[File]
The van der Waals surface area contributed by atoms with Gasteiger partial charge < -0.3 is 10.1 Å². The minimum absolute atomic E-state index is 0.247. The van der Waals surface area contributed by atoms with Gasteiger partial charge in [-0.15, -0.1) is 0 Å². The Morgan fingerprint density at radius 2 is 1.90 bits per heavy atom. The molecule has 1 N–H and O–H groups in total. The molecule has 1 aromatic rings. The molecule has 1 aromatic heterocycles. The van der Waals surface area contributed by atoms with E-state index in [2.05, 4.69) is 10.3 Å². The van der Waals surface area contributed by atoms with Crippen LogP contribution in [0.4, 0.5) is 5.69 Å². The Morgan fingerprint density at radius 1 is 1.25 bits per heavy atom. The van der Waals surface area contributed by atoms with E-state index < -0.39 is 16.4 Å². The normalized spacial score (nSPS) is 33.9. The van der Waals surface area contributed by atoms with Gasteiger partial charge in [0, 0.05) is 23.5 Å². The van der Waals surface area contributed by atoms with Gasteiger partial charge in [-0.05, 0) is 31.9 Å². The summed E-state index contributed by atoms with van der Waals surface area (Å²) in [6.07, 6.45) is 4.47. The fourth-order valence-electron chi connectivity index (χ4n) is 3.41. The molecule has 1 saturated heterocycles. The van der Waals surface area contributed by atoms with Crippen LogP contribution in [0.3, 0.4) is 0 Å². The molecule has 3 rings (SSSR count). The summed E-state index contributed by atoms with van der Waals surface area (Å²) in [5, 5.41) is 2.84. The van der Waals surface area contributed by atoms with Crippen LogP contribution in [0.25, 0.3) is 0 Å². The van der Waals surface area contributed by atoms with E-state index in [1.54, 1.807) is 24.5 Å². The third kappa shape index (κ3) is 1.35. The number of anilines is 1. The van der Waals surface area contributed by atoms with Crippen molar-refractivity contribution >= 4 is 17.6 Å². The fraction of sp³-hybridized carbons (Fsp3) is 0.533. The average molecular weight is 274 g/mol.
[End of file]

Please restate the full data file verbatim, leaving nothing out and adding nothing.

The van der Waals surface area contributed by atoms with Gasteiger partial charge < -0.3 is 10.1 Å². The minimum absolute atomic E-state index is 0.247. The van der Waals surface area contributed by atoms with Gasteiger partial charge in [-0.15, -0.1) is 0 Å². The Morgan fingerprint density at radius 2 is 1.90 bits per heavy atom. The molecule has 1 N–H and O–H groups in total. The molecule has 1 aromatic rings. The molecule has 1 aromatic heterocycles. The van der Waals surface area contributed by atoms with E-state index in [2.05, 4.69) is 10.3 Å². The van der Waals surface area contributed by atoms with Crippen LogP contribution in [0.4, 0.5) is 5.69 Å². The Morgan fingerprint density at radius 1 is 1.25 bits per heavy atom. The van der Waals surface area contributed by atoms with E-state index < -0.39 is 16.4 Å². The normalized spacial score (nSPS) is 33.9. The van der Waals surface area contributed by atoms with Gasteiger partial charge in [0, 0.05) is 23.5 Å². The van der Waals surface area contributed by atoms with Gasteiger partial charge in [-0.05, 0) is 31.9 Å². The summed E-state index contributed by atoms with van der Waals surface area (Å²) in [6.07, 6.45) is 4.47. The fourth-order valence-electron chi connectivity index (χ4n) is 3.41. The molecule has 1 saturated heterocycles. The van der Waals surface area contributed by atoms with Crippen LogP contribution in [0.3, 0.4) is 0 Å². The molecule has 3 rings (SSSR count). The summed E-state index contributed by atoms with van der Waals surface area (Å²) in [5, 5.41) is 2.84. The van der Waals surface area contributed by atoms with Crippen LogP contribution in [0.25, 0.3) is 0 Å². The van der Waals surface area contributed by atoms with E-state index in [1.54, 1.807) is 24.5 Å². The third kappa shape index (κ3) is 1.35. The number of anilines is 1. The van der Waals surface area contributed by atoms with Crippen molar-refractivity contribution >= 4 is 17.6 Å². The fraction of sp³-hybridized carbons (Fsp3) is 0.533. The average molecular weight is 274 g/mol.